Compressive strength test was conducted using Forney load testing machine and the procedure was conducted in accordance to the ASTM C39/C39M - 18  . Results of compression tests on cubes at 7, 14 and 28 days curing period using four different types of cement (Black Bull, Pak land, Lucky and DG cements) are given in Figure 1.
The average values deriving from experimental compression tests are observed in Figure 2.
Figure 1. Results of experimental compression tests on specimens made of Black Bull (a); Pak land (b); Lucky (c) and DG (d) cements.
Figure 2. Average compressive strength of cubes at curing period of 7, 14 and 28 days.
Table 2. Workability test results of concrete mixes prepared with different cement brands.
It can be observed from Figure 2 that there is a clear variation in the compressive strength test results of all the cement types used. The peak values of the cube compressive strength are obtained from the concrete specimen made with Lucky cement. Subsequently, Pak land cement concrete gave the most considerable compressive strength. Finally, the strengths achieved by DG Cement and Black bull are gradually decreasing.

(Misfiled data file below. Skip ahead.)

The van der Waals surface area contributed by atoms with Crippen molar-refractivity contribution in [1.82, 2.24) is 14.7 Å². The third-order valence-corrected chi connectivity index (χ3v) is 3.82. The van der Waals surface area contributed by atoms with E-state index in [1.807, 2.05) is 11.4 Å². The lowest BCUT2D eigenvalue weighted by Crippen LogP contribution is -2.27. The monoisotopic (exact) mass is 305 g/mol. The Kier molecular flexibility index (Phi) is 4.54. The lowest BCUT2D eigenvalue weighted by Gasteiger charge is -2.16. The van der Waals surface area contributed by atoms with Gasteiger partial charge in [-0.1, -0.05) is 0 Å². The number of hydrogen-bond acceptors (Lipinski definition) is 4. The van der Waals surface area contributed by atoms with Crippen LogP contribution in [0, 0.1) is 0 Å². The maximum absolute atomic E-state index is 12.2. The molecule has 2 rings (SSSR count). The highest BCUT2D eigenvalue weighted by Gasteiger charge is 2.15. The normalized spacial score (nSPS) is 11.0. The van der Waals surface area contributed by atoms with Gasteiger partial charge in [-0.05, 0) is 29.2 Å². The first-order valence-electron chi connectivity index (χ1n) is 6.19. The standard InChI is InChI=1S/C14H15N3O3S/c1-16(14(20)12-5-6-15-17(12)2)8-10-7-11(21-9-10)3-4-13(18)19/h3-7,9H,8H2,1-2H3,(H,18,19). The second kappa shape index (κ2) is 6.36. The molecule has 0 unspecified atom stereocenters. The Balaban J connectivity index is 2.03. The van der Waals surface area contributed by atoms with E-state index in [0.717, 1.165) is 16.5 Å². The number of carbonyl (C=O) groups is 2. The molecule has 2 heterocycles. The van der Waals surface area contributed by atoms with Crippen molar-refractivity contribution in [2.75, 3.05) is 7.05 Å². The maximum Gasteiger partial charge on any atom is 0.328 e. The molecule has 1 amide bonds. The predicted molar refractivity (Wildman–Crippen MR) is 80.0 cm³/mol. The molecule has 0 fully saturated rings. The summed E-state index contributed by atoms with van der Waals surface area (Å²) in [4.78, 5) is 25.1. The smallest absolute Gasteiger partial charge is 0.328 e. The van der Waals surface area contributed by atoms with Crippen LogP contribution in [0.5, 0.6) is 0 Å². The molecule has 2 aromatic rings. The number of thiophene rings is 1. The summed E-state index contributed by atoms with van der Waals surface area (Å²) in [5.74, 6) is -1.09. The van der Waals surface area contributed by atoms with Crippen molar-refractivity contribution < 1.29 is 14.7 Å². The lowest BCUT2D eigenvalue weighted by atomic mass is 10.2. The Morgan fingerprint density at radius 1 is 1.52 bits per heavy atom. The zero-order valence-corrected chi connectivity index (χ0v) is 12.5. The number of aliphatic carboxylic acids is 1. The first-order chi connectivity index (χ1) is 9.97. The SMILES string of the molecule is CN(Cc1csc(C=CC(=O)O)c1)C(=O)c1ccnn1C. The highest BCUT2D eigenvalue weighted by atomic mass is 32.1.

Finally, on the basis of the obtained results, forecast of the concrete compression strength at a given curing time ( ) can be done starting from that at 7 days through the following relationship:
fc,t = concrete compression strength after a curing time t from 8 to 28 days;
fc,7 = concrete compression strength after a curing time t = 7 days;
t = curing period variable from 8 to 28 days.